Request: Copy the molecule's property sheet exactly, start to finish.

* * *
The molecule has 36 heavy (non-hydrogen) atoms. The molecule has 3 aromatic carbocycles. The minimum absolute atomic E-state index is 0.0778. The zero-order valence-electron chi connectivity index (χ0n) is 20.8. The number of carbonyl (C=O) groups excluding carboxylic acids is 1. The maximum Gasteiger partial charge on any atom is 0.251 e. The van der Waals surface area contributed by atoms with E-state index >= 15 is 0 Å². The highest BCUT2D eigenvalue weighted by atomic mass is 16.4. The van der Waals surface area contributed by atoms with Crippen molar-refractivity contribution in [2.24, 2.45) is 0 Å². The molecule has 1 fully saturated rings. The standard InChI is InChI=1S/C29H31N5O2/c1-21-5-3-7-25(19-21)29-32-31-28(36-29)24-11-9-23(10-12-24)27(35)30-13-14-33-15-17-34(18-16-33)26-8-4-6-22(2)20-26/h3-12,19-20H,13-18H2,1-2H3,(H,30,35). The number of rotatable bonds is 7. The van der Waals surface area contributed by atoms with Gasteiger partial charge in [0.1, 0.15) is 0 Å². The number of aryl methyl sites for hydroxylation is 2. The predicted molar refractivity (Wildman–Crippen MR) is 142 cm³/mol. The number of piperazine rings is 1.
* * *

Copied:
The molecule has 36 heavy (non-hydrogen) atoms. The molecule has 3 aromatic carbocycles. The minimum absolute atomic E-state index is 0.0778. The zero-order valence-electron chi connectivity index (χ0n) is 20.8. The number of carbonyl (C=O) groups excluding carboxylic acids is 1. The maximum Gasteiger partial charge on any atom is 0.251 e. The van der Waals surface area contributed by atoms with E-state index >= 15 is 0 Å². The highest BCUT2D eigenvalue weighted by atomic mass is 16.4. The van der Waals surface area contributed by atoms with Crippen molar-refractivity contribution in [2.24, 2.45) is 0 Å². The molecule has 1 fully saturated rings. The standard InChI is InChI=1S/C29H31N5O2/c1-21-5-3-7-25(19-21)29-32-31-28(36-29)24-11-9-23(10-12-24)27(35)30-13-14-33-15-17-34(18-16-33)26-8-4-6-22(2)20-26/h3-12,19-20H,13-18H2,1-2H3,(H,30,35). The number of rotatable bonds is 7. The van der Waals surface area contributed by atoms with Gasteiger partial charge in [0.1, 0.15) is 0 Å². The number of aryl methyl sites for hydroxylation is 2. The predicted molar refractivity (Wildman–Crippen MR) is 142 cm³/mol. The number of piperazine rings is 1.